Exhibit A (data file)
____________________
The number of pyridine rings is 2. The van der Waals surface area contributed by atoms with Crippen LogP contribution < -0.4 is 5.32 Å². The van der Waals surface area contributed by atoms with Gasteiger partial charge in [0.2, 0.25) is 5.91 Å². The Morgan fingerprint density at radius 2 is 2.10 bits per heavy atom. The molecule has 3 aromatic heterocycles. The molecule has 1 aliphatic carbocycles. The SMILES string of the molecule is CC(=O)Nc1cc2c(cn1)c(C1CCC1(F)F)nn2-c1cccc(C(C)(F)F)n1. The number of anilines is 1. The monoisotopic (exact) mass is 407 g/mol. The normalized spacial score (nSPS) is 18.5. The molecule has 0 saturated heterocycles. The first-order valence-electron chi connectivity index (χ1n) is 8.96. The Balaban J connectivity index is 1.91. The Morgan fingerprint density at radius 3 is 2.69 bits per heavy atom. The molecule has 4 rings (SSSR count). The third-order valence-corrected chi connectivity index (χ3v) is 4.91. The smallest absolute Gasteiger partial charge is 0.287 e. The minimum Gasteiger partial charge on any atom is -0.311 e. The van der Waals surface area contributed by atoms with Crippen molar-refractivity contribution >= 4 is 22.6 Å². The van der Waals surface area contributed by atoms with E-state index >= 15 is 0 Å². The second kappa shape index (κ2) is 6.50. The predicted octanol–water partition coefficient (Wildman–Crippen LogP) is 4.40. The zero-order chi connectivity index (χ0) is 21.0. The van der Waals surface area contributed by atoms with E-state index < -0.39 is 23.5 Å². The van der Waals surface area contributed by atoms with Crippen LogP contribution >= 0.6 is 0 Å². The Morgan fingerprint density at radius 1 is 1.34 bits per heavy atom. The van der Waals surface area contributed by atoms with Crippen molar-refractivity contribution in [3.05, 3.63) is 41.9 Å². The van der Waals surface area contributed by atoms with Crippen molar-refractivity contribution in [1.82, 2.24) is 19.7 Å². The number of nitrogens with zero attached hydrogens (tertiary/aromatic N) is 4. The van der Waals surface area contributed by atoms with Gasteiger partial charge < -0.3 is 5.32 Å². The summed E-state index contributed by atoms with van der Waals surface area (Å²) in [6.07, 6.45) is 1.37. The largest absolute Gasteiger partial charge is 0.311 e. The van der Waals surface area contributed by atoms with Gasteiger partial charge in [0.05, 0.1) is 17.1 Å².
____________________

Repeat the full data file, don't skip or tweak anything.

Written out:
The number of pyridine rings is 2. The van der Waals surface area contributed by atoms with Crippen LogP contribution < -0.4 is 5.32 Å². The van der Waals surface area contributed by atoms with Gasteiger partial charge in [0.2, 0.25) is 5.91 Å². The Morgan fingerprint density at radius 2 is 2.10 bits per heavy atom. The molecule has 3 aromatic heterocycles. The molecule has 1 aliphatic carbocycles. The SMILES string of the molecule is CC(=O)Nc1cc2c(cn1)c(C1CCC1(F)F)nn2-c1cccc(C(C)(F)F)n1. The number of anilines is 1. The monoisotopic (exact) mass is 407 g/mol. The normalized spacial score (nSPS) is 18.5. The molecule has 0 saturated heterocycles. The first-order valence-electron chi connectivity index (χ1n) is 8.96. The Balaban J connectivity index is 1.91. The Morgan fingerprint density at radius 3 is 2.69 bits per heavy atom. The molecule has 4 rings (SSSR count). The third-order valence-corrected chi connectivity index (χ3v) is 4.91. The smallest absolute Gasteiger partial charge is 0.287 e. The minimum Gasteiger partial charge on any atom is -0.311 e. The van der Waals surface area contributed by atoms with Crippen molar-refractivity contribution >= 4 is 22.6 Å². The van der Waals surface area contributed by atoms with E-state index >= 15 is 0 Å². The second kappa shape index (κ2) is 6.50. The predicted octanol–water partition coefficient (Wildman–Crippen LogP) is 4.40. The zero-order chi connectivity index (χ0) is 21.0. The van der Waals surface area contributed by atoms with E-state index < -0.39 is 23.5 Å². The van der Waals surface area contributed by atoms with Crippen LogP contribution >= 0.6 is 0 Å². The Morgan fingerprint density at radius 1 is 1.34 bits per heavy atom. The van der Waals surface area contributed by atoms with Crippen molar-refractivity contribution in [3.05, 3.63) is 41.9 Å². The van der Waals surface area contributed by atoms with Crippen molar-refractivity contribution in [1.82, 2.24) is 19.7 Å². The number of nitrogens with zero attached hydrogens (tertiary/aromatic N) is 4. The van der Waals surface area contributed by atoms with Gasteiger partial charge < -0.3 is 5.32 Å². The summed E-state index contributed by atoms with van der Waals surface area (Å²) in [6.07, 6.45) is 1.37. The largest absolute Gasteiger partial charge is 0.311 e. The van der Waals surface area contributed by atoms with Gasteiger partial charge in [0.05, 0.1) is 17.1 Å².